- Automatic synchronization using Network Time Protocol (NTP)
- High precision of one second via RTC
- Web-Interface for changing display mode (time / date) and brightness
How to Build
Bill of Materials
I have built this binary clock using
- Pycom WiPy 3.0
- Pycom WiPy 3.0 Expansion Board
- Adafruit 12mm diffuse LEDs (WS2801 chip), flat, strand of 25
- A3 3mm wooden board
- 4 Jumper Wires (Female-Male)
- 10cm Micro-USB cable
Cutting the Board
The design of the board was inspired by the artwork of Marco Mehn. First, I have drawn the board with Inkscape and defined areas to engrave and the lines to cut. You can adjust my SVG File if you like.
Afterwards, the whole board is produced by a LASER cutter in a single run (duration: 33:38 minutes) with astonishing precision.
Probably the most difficult part is to find a person with a LASER cutter. I had access to the Epilog Zing 24 but any cutter with sufficient working area (A3) will do.
As settings for the LASER cutter I used
75% speed and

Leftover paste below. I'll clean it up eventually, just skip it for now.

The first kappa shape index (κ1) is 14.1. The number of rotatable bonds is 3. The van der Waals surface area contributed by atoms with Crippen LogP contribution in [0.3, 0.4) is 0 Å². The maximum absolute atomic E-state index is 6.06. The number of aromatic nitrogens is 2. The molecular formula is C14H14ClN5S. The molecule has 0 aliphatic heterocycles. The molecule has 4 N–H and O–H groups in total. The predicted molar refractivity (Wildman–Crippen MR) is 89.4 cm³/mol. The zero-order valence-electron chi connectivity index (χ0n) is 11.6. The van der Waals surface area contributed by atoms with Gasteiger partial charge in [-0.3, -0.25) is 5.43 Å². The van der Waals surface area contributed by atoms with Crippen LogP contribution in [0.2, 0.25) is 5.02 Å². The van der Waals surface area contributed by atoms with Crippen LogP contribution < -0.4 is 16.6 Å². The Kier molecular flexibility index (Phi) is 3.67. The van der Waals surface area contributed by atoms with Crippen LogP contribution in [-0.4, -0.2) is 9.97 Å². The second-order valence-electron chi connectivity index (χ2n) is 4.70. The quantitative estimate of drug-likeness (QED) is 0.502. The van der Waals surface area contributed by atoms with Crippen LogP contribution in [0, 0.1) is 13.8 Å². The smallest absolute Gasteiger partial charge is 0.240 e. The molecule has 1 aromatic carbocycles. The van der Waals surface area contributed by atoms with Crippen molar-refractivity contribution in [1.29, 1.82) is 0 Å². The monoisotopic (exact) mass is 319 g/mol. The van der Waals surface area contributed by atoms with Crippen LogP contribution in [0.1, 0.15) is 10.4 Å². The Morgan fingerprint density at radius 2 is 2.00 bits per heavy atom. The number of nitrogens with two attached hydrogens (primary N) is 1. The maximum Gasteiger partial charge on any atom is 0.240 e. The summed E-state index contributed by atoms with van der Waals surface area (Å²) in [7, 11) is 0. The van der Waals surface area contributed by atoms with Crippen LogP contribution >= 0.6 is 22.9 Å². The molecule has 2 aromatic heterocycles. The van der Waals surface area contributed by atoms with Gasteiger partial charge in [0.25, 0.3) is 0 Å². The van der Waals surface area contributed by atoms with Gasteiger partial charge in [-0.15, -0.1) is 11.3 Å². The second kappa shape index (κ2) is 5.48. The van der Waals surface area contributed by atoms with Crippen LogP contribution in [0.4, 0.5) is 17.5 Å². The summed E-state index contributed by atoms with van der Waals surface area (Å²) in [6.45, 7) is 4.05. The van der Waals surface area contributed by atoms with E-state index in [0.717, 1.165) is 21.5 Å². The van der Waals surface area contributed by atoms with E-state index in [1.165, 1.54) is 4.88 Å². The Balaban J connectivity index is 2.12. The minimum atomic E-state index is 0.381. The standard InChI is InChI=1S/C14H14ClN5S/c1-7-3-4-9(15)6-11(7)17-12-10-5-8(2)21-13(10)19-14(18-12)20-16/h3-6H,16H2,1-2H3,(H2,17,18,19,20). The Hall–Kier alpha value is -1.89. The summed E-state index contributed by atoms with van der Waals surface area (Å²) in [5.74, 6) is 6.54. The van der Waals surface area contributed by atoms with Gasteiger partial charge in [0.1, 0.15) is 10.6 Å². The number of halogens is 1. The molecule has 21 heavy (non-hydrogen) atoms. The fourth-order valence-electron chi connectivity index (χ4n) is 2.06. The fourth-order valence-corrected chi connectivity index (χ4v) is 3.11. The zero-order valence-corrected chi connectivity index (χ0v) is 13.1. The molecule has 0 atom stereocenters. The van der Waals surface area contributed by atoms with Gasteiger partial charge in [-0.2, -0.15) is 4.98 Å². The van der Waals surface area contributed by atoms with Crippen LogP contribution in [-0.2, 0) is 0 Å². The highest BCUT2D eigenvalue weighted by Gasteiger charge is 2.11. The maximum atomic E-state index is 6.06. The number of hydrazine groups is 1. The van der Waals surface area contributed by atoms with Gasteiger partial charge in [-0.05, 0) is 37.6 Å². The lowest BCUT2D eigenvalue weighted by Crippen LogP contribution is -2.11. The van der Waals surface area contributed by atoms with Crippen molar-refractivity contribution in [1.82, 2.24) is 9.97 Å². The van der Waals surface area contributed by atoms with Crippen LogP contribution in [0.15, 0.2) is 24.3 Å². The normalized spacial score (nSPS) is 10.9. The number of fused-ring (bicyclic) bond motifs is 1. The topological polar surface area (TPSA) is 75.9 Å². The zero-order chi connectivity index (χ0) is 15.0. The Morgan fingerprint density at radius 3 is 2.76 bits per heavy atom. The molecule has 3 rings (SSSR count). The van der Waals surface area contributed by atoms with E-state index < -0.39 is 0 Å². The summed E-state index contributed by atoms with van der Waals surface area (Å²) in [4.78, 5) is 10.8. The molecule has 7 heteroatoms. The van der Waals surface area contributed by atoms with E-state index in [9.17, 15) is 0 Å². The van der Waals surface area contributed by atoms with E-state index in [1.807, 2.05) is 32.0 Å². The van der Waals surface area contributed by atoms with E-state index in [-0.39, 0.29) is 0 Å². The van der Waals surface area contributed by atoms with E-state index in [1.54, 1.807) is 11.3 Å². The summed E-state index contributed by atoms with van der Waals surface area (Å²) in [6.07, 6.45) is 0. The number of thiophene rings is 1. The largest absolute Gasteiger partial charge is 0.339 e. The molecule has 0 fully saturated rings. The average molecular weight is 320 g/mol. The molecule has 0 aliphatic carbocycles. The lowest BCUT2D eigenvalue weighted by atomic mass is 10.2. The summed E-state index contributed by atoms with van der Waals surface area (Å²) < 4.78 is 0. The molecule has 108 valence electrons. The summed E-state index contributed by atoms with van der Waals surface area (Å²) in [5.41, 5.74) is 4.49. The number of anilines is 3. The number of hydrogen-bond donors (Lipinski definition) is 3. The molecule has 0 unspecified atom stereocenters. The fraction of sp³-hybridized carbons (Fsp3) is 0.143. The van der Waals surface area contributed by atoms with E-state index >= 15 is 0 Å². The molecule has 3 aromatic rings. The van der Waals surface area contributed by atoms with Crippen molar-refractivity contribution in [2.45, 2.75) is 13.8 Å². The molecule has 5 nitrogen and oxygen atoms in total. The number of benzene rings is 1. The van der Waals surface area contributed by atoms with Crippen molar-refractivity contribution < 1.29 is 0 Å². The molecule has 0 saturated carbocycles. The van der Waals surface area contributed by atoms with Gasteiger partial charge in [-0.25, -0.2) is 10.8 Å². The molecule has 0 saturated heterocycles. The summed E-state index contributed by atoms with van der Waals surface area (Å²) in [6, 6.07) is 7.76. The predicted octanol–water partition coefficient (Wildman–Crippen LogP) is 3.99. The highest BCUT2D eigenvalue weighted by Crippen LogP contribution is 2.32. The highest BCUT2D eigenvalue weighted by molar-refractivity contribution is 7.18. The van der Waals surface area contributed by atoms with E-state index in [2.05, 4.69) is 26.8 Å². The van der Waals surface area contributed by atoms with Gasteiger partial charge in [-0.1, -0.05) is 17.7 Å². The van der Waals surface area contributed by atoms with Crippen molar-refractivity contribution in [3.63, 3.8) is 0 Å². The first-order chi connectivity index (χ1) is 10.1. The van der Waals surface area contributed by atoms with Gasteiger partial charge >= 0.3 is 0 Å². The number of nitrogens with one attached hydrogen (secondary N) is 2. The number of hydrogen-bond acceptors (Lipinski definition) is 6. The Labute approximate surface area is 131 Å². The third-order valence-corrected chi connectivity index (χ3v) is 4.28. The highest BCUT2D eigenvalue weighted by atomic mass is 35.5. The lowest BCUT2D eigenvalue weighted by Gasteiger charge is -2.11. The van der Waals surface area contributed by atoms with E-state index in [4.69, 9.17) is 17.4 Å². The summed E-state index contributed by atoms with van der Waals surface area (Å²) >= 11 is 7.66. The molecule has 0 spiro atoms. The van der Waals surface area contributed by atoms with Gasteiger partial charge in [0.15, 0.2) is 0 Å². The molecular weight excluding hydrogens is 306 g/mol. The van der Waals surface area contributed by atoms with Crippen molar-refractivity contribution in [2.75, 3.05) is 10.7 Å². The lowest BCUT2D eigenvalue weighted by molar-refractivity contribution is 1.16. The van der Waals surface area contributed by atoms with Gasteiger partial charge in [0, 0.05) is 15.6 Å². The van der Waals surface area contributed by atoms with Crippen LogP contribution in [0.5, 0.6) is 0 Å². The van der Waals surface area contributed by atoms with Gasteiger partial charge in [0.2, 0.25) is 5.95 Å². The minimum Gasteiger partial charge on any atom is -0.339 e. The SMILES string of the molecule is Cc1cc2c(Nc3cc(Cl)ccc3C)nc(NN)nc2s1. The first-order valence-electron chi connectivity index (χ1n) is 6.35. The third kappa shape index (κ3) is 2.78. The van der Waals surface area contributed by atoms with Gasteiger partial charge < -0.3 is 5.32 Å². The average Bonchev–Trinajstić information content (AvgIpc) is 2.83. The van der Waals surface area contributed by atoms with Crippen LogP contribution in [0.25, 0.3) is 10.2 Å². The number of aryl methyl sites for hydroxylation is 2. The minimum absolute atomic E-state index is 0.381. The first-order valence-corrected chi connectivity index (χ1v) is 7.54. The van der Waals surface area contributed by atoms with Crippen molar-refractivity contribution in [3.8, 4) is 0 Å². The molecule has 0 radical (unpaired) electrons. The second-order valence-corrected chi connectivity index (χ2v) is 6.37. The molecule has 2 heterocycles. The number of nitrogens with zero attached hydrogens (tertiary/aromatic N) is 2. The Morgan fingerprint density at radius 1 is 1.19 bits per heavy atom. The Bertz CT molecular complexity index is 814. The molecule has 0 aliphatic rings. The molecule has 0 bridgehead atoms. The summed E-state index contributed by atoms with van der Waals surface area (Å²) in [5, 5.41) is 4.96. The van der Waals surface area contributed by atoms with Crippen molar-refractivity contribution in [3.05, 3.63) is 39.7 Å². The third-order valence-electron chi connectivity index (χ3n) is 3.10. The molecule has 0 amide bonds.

75% power for raster (encraving) and
36% speed and
100% power for vector (cutting).
The complete firmware is written in micro-python and available as open-source project on my GitHub account. Please feel free to extend the code base with your own features.
For writing the files to the clock, I used my own script
wipy, which is based on ampy. The whole setup is done in four steps.
- Install ampy
- Enter your WiFi credentials in
- Write Code Files. Connect the WiPy to your PC via USB and run the following code:
./wipy mkdir html ./wipy put app_binaryclock.py boot.py clock.py display.py main.py lib/* html/*
- Testing the Code: run
wipy repland press the reset button of the WiPy. You should see the booting process until the the time is written to the terminal. Furthermore, the webserver should be running and accessible if you enter the IP of the WiPy in your browser.
Connecting WiPy and LEDs
The LED strand will only work in the direction of the arrow on the side of the LED, so make sure that you connect the WiPy on the left side of the arrow. The pin mappings are
Unfortunately, the label of
G13 on the expansion board is wrong. It is labeled as
G18 (next to
G22) but it has a straight connection between the WiPy Pin and the expansion board header.
For reference, the strand uses some kind of SPI protocol and thus
Pin 10 = GPIO 13 = MOSI and
Pin 11 = GPIO 22 = CLK.
How to read
If you want to quickly read binary values, just remember these six patterns
3 = 11
5 = 101
7 = 111
11 = 1011
13 = 1101
15 = 1111
Afterwards, you can quickly read values by shifting these patterns. For example, the value
1010 is a shifted 5 pattern (
101). Shifted once means you need to multiply the value by 2, so the decimal value is 10.